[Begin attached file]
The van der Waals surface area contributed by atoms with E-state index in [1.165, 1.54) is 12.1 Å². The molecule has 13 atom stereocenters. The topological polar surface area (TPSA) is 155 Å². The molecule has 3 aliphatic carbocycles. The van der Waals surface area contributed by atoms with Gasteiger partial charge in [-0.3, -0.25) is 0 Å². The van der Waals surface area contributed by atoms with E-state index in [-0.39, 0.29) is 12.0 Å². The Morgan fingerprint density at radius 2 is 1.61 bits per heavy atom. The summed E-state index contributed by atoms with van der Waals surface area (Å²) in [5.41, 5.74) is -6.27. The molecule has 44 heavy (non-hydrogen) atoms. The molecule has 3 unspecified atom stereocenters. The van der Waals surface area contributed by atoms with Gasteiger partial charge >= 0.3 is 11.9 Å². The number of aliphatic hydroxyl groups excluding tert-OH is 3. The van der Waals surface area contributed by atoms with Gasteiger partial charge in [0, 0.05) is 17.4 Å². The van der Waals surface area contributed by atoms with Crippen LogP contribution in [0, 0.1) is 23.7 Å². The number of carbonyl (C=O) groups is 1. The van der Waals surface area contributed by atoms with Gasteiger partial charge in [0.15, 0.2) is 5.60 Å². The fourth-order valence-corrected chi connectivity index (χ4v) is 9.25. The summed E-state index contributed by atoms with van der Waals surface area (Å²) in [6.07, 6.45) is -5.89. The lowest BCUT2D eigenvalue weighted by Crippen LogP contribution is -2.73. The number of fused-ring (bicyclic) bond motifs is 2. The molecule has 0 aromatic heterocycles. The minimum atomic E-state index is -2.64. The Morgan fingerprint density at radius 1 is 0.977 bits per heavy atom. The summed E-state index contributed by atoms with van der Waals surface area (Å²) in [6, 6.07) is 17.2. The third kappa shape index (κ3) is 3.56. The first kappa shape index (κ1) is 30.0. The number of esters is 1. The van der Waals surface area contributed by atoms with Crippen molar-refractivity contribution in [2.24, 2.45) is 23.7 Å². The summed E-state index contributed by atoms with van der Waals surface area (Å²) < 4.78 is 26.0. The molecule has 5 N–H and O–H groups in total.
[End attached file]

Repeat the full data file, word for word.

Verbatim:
The van der Waals surface area contributed by atoms with E-state index in [1.165, 1.54) is 12.1 Å². The molecule has 13 atom stereocenters. The topological polar surface area (TPSA) is 155 Å². The molecule has 3 aliphatic carbocycles. The van der Waals surface area contributed by atoms with Gasteiger partial charge in [-0.3, -0.25) is 0 Å². The van der Waals surface area contributed by atoms with E-state index in [-0.39, 0.29) is 12.0 Å². The Morgan fingerprint density at radius 2 is 1.61 bits per heavy atom. The summed E-state index contributed by atoms with van der Waals surface area (Å²) in [5.41, 5.74) is -6.27. The molecule has 44 heavy (non-hydrogen) atoms. The molecule has 3 unspecified atom stereocenters. The van der Waals surface area contributed by atoms with Gasteiger partial charge >= 0.3 is 11.9 Å². The number of aliphatic hydroxyl groups excluding tert-OH is 3. The van der Waals surface area contributed by atoms with Gasteiger partial charge in [0, 0.05) is 17.4 Å². The van der Waals surface area contributed by atoms with Crippen LogP contribution in [0, 0.1) is 23.7 Å². The number of carbonyl (C=O) groups is 1. The van der Waals surface area contributed by atoms with Gasteiger partial charge in [0.15, 0.2) is 5.60 Å². The fourth-order valence-corrected chi connectivity index (χ4v) is 9.25. The summed E-state index contributed by atoms with van der Waals surface area (Å²) in [6.07, 6.45) is -5.89. The lowest BCUT2D eigenvalue weighted by Crippen LogP contribution is -2.73. The number of fused-ring (bicyclic) bond motifs is 2. The molecule has 0 aromatic heterocycles. The minimum atomic E-state index is -2.64. The Morgan fingerprint density at radius 1 is 0.977 bits per heavy atom. The summed E-state index contributed by atoms with van der Waals surface area (Å²) in [6, 6.07) is 17.2. The third kappa shape index (κ3) is 3.56. The first kappa shape index (κ1) is 30.0. The number of esters is 1. The van der Waals surface area contributed by atoms with Crippen molar-refractivity contribution in [2.24, 2.45) is 23.7 Å². The summed E-state index contributed by atoms with van der Waals surface area (Å²) < 4.78 is 26.0. The molecule has 5 N–H and O–H groups in total.